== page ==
Today is Gary's birthday. Gary died of apparently HIV-related liver disease on July 1, 1993. I wrote about that in Three Deaths in Vancouver. The photo above, by our friend Dodge, is of us at our apogee.
I spoke with his mother last night as I try to do every year on his birthday, on the day of his death and at Christmas. She is a fine old lady who lives a fabulous life in the new high rises of Vancouver that arose more or less directly over the discos where Gary and I danced our tails off during the Vancouver days of our love affair. I met him when he moved in to the apartment under me in 1975. It was love at first sight for me, but I think he needed a little convincing. We broke up for a few weeks a year or so later, and then merged again by reason of a more expert campaign of seduction than I believed myself capable at the time. It involved a Shakespearean sonnet and then later a passionate kissing beside the coatcheck in the Playpen Central, a not so elegant Vancouver gay bar.
Gary was Gary in Vancouver, and then he was Gaetano in San Francisco. Those of us who knew him in both places go back and forth between his two names. Gaetano was his grandfather's name and he loved it. In his low bore masculine way, he enforced the name change when he moved here a few months after me in 1981. Its funny how his two names are so iconic and yet each points to this singular man as if they are one and the same name.
Gary was sarcastic, dry, solid, humane, intelligent, sensual. As he grew older, he found solace only in nature, and came, I suspect, to avoid the company of those he did not know, and even those he did. He was never immune to finding quiet joy in solitude and whiskey. When we were lovers, from time to time he would suggest that I spend the day elsewhere, and he would turn up the music, embrace a bottle of Jack Daniels, and spend the day dancing and hanging with himself. I love a man who enjoys the pleasure of his own company.
He used to call me "da Baptist". This was a reference to the Baptist affiliations of three of of my four grandparents. I think lots of folks in our company were puzzled by our union ... I was this wiry pushy "sectarian" (as IM would have it) hyper-political activist with a fast mouth and a sharp tongue, and Gaetano was this natural man, movements like a cat, skin like suede, muscles that grew simply when he thought about them. Maybe a little bit of Dean Martin and Jerry Lewis to us. An odd pairing; never seemed odd to us, even after we moved on to other lovers.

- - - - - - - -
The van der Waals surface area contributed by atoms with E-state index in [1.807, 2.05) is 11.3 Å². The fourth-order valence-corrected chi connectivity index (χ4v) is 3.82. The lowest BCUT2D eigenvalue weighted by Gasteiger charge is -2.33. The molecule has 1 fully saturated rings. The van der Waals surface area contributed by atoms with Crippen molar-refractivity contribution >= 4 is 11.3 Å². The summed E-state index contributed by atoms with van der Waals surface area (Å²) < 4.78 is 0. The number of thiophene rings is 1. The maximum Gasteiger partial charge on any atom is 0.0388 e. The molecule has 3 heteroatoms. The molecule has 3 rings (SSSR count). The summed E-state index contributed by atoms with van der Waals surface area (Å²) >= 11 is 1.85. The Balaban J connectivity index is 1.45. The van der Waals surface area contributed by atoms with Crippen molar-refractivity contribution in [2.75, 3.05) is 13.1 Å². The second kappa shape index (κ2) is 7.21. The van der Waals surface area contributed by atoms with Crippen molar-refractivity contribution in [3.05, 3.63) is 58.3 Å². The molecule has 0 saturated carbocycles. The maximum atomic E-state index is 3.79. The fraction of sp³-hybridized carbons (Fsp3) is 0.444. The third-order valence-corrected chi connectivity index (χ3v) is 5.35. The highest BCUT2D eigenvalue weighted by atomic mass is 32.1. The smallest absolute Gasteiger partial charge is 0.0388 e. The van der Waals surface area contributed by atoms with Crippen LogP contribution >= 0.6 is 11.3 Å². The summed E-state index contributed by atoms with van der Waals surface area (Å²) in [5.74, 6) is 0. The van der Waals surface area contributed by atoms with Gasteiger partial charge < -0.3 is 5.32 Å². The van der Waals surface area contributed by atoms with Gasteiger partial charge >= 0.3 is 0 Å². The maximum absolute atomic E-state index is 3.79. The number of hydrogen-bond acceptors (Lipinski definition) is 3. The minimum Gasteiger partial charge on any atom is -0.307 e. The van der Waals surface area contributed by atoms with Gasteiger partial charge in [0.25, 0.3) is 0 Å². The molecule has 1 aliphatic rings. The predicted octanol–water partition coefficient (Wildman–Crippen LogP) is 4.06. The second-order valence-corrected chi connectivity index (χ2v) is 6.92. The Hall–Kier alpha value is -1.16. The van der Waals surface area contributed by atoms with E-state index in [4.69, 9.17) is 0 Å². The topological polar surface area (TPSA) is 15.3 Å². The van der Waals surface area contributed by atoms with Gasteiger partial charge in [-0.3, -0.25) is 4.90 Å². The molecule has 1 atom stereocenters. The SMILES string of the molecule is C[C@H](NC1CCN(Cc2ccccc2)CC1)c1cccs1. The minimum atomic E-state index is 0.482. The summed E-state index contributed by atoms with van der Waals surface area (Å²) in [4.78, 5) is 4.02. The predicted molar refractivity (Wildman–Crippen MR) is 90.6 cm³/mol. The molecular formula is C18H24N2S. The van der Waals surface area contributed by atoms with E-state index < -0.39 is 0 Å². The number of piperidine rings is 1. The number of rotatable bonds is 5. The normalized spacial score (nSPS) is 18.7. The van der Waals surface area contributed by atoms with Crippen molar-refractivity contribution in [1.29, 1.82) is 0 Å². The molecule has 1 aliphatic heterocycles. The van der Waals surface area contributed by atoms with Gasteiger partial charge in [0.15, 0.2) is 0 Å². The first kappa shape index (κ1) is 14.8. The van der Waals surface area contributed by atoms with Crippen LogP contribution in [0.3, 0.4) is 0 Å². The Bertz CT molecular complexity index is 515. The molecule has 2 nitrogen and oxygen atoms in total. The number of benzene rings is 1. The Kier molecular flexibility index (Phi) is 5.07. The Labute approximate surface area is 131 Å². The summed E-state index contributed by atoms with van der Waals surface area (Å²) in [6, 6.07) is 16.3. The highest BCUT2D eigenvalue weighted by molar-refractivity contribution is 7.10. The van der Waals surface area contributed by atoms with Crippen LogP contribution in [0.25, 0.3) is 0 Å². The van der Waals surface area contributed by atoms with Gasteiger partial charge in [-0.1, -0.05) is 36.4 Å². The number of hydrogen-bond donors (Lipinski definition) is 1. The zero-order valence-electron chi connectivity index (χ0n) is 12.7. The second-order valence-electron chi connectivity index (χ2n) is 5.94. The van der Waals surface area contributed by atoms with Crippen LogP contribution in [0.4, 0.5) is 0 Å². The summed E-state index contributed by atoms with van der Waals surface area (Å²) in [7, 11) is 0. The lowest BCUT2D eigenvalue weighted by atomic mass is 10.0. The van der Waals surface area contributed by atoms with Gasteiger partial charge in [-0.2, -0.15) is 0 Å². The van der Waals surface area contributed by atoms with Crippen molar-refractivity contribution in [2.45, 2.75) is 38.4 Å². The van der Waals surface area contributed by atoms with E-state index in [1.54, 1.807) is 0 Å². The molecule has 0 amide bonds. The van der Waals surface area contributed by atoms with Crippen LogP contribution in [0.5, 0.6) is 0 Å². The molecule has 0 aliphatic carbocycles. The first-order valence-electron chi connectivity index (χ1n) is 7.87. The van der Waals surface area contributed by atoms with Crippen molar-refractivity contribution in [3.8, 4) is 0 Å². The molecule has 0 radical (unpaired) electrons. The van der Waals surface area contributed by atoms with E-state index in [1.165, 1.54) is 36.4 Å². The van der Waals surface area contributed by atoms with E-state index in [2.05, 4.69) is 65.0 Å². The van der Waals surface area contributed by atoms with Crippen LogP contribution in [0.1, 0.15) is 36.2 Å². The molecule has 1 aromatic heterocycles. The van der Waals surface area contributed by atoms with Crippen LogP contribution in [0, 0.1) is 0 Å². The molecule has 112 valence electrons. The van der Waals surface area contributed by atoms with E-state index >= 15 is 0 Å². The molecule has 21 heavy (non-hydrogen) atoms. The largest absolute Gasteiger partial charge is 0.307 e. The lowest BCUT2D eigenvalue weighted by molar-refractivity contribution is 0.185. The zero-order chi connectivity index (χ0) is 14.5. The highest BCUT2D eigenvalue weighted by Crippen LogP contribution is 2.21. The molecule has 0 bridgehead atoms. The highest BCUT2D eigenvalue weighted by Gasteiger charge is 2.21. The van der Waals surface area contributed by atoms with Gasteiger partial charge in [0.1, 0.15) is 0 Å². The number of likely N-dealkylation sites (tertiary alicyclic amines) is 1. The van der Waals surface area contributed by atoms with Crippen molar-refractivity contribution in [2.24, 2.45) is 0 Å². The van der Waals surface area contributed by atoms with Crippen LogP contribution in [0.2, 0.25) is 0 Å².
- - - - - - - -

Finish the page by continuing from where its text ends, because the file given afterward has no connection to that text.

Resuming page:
Curious conjunction: both my father and Gary's father were born in Timmins, Ontario, a mining town in the Canadian Shield 500 miles north of Toronto. Gary's father, Leo, was born of Italian immigrants, my father born of economic refugees from Nova Scotia.
I moved to San Francisco first, and he followed eight months later. The photo above, by our friend IM, is me at the wheel and GGB riding shotgun in the Ryder rental truck that transported every last dust bunny that we owned from our palace in Vancouver to our new fortress in San Francisco. I think our great days were in Vancouver. San Francisco was where we were destined to go and grow, but it was not the soil that had generated our being together. It was a slow drawing apart, and we even continued living together for a year after we parted as lovers. After a few years of living separately, we ended up as house neighbours, him upstairs and me downstairs in IM's house here in the Castro. I'm still here ... and gawd noze, I wish Gaetano were still here.
So many memories. That he is gone, fourteen years now, is still unfathomable. So unfair. I mourn him every day.
Click on the image below of the altar his friends created for him in San Francisco, for a little photo essay I mounted a decade ago about my sweet Gary.
Some photos by Gary Gaetano Bandiera here.